Grief Uncovered

We have begun the process of written interviews with some individuals in our life. We are asking a number of people the same three questions in order to showcase the broad spectrum of grief- what we learn from it, how our perceptions of it have changed, etc. We are excited to post the fourth in the series.

The three questions posed to each participant are:

  1. What is your experience with grief?
  2. What were your perceptions of grief before?
  3. How have they changed or been proven true?

Thanks to Rachel Lewis for being real with us and sharing her thoughts on each of these questions.

  1. What is your experience with grief?

Grief came barging into my life, unannounced and unwanted, when my second pregnancy abruptly and traumatically ended in the first trimester. I suddenly felt thrust into a new life, one I did not want, one without the baby I was desperate to keep. And I could not find my way back to the joy and peace I had before this loss. This loss was ambiguous – who did I lose? Who would she have become? And even though it felt like I had just lost a child – the world insisted she was just a pregnancy. Did she count? I had no choice but to grieve, but I questioned if the depths of my feelings were unacceptable.

My time walking hand in hand with grief continued to get complicated, as relationships often do. I experienced the loss of four more babies in the first trimester. And then we fostered a son for a total of three and a half years – and reunited him with his birth family twice.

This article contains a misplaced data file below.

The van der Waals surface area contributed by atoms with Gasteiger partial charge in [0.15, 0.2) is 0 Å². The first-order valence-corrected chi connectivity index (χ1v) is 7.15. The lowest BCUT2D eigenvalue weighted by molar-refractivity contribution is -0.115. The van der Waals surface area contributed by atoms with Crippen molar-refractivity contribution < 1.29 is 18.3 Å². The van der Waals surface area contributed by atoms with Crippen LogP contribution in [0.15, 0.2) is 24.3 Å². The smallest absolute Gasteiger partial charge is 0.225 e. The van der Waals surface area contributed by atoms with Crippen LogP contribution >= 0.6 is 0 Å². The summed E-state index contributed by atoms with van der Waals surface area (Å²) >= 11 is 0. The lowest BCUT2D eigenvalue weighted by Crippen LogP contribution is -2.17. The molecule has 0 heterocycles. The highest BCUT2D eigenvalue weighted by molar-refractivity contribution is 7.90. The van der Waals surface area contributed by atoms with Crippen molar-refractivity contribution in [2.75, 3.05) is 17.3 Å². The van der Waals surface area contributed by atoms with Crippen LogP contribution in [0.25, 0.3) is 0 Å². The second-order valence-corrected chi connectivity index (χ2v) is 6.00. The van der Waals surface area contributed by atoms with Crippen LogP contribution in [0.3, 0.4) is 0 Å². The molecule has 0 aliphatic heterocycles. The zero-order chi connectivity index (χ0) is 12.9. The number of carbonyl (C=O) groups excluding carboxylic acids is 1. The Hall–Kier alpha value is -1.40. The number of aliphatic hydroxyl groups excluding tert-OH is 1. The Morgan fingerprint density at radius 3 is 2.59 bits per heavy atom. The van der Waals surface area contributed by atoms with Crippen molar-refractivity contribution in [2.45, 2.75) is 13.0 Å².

Our family felt this loss of his presence in our lives deeply. And yet, we had “signed up” for this. As though a signature on a dotted line could keep my heart from becoming completely enmeshed with that of a boy who called me mom.

My losses were complicated and compounded. They were ambiguous and challenged societal expectations and norms. Therefore my grief made me feel “other” everywhere I went.

2. What were my perceptions of grief before?

I believed grief only came with major trauma. That loss, and subsequently grief, was the outlier. It was the exception, not the rule. I was naïve to believe that you only experienced grief when you are old and your loved ones pass after a long, long life. But loss and trauma are not outliers. They happen to each of us, and they happen earlier and harder than we expect.

And it’s not just the huge losses either – the ones that the world looks at and says, “Why yes, that is a big loss and you deserve to grieve that.” It can be the million small things that accompany a loss. You grieve the intimate moments you would have shared, the laughter, the dreams. You grieve when you hear their name even when years have passed. Grief is not just from death. You grieve lost opportunities, jobs lost, transitions, and relationships breaking down. It is not linear and it is not one-and-done.

3. How have my perceptions changed or proven true?

For much of this time, I railed against grief. I questioned it – challenged it – tried to bury it – tried to hide it – tried to change it – tried to lessen it – all to no avail. Grief was here. It was here to stay. And I could choose to look at grief as an enemy I must try to defeat at all costs – even at the cost of me. Or I could embrace grief as a friend.

The loss is the enemy.

The loss is a tragedy.

But grief is a best friend that says, “I know these people are so important to you. I know your values. I recognize how much this hurts you. And I’m here for you, and for them, to validate that they are loved, they are missed, and they are worthy of remembering.”

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